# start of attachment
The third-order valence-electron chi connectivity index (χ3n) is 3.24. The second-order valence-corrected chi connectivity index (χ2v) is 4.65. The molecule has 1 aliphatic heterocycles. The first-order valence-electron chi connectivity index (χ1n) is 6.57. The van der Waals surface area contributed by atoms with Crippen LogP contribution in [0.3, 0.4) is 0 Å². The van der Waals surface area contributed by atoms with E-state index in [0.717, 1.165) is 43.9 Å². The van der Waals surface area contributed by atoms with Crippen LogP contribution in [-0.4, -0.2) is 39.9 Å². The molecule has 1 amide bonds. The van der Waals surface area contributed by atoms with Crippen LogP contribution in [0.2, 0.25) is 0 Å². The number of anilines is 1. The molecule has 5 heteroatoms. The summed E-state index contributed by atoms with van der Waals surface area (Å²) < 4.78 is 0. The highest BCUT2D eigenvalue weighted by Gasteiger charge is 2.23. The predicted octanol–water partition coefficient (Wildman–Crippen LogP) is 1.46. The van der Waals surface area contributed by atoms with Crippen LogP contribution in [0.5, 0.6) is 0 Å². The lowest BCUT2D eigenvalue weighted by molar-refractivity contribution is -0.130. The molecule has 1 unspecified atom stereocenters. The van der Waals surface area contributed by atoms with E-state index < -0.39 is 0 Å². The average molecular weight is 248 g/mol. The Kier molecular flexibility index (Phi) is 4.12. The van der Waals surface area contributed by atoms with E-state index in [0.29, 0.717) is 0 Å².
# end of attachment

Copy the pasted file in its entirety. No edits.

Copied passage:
The third-order valence-electron chi connectivity index (χ3n) is 3.24. The second-order valence-corrected chi connectivity index (χ2v) is 4.65. The molecule has 1 aliphatic heterocycles. The first-order valence-electron chi connectivity index (χ1n) is 6.57. The van der Waals surface area contributed by atoms with Crippen LogP contribution in [0.3, 0.4) is 0 Å². The van der Waals surface area contributed by atoms with E-state index in [0.717, 1.165) is 43.9 Å². The van der Waals surface area contributed by atoms with Crippen LogP contribution in [-0.4, -0.2) is 39.9 Å². The molecule has 1 amide bonds. The van der Waals surface area contributed by atoms with Crippen LogP contribution in [0.2, 0.25) is 0 Å². The number of anilines is 1. The molecule has 5 heteroatoms. The summed E-state index contributed by atoms with van der Waals surface area (Å²) < 4.78 is 0. The highest BCUT2D eigenvalue weighted by Gasteiger charge is 2.23. The predicted octanol–water partition coefficient (Wildman–Crippen LogP) is 1.46. The van der Waals surface area contributed by atoms with Crippen LogP contribution in [0.5, 0.6) is 0 Å². The lowest BCUT2D eigenvalue weighted by molar-refractivity contribution is -0.130. The molecule has 1 unspecified atom stereocenters. The van der Waals surface area contributed by atoms with E-state index < -0.39 is 0 Å². The average molecular weight is 248 g/mol. The Kier molecular flexibility index (Phi) is 4.12. The van der Waals surface area contributed by atoms with E-state index in [0.29, 0.717) is 0 Å².